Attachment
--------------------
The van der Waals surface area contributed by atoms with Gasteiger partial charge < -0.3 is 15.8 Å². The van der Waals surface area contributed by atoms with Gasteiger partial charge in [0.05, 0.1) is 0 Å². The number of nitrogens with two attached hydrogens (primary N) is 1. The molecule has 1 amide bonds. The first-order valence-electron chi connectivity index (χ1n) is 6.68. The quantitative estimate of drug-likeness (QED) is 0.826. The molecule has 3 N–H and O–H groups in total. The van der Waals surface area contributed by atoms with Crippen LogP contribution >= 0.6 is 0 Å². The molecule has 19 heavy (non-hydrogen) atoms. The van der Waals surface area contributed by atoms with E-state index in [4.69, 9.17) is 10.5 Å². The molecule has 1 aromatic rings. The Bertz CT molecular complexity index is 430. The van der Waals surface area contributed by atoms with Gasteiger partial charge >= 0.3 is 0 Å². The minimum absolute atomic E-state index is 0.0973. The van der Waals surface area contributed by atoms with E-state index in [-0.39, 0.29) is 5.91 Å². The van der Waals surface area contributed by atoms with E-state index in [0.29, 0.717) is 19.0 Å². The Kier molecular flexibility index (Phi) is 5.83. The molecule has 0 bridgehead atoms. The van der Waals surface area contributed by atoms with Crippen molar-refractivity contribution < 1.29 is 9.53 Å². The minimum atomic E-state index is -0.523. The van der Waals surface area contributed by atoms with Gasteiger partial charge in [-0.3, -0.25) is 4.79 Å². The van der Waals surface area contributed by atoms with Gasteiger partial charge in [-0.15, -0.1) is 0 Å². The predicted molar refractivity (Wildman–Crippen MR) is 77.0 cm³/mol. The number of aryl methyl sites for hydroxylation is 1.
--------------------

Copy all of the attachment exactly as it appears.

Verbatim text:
The van der Waals surface area contributed by atoms with Gasteiger partial charge < -0.3 is 15.8 Å². The van der Waals surface area contributed by atoms with Gasteiger partial charge in [0.05, 0.1) is 0 Å². The number of nitrogens with two attached hydrogens (primary N) is 1. The molecule has 1 amide bonds. The first-order valence-electron chi connectivity index (χ1n) is 6.68. The quantitative estimate of drug-likeness (QED) is 0.826. The molecule has 3 N–H and O–H groups in total. The van der Waals surface area contributed by atoms with Crippen LogP contribution >= 0.6 is 0 Å². The molecule has 19 heavy (non-hydrogen) atoms. The van der Waals surface area contributed by atoms with E-state index in [4.69, 9.17) is 10.5 Å². The molecule has 1 aromatic rings. The Bertz CT molecular complexity index is 430. The van der Waals surface area contributed by atoms with Gasteiger partial charge >= 0.3 is 0 Å². The minimum absolute atomic E-state index is 0.0973. The van der Waals surface area contributed by atoms with E-state index in [-0.39, 0.29) is 5.91 Å². The van der Waals surface area contributed by atoms with E-state index in [0.29, 0.717) is 19.0 Å². The Kier molecular flexibility index (Phi) is 5.83. The molecule has 0 bridgehead atoms. The van der Waals surface area contributed by atoms with Crippen molar-refractivity contribution < 1.29 is 9.53 Å². The minimum atomic E-state index is -0.523. The van der Waals surface area contributed by atoms with Gasteiger partial charge in [-0.3, -0.25) is 4.79 Å². The van der Waals surface area contributed by atoms with Gasteiger partial charge in [-0.15, -0.1) is 0 Å². The predicted molar refractivity (Wildman–Crippen MR) is 77.0 cm³/mol. The number of aryl methyl sites for hydroxylation is 1.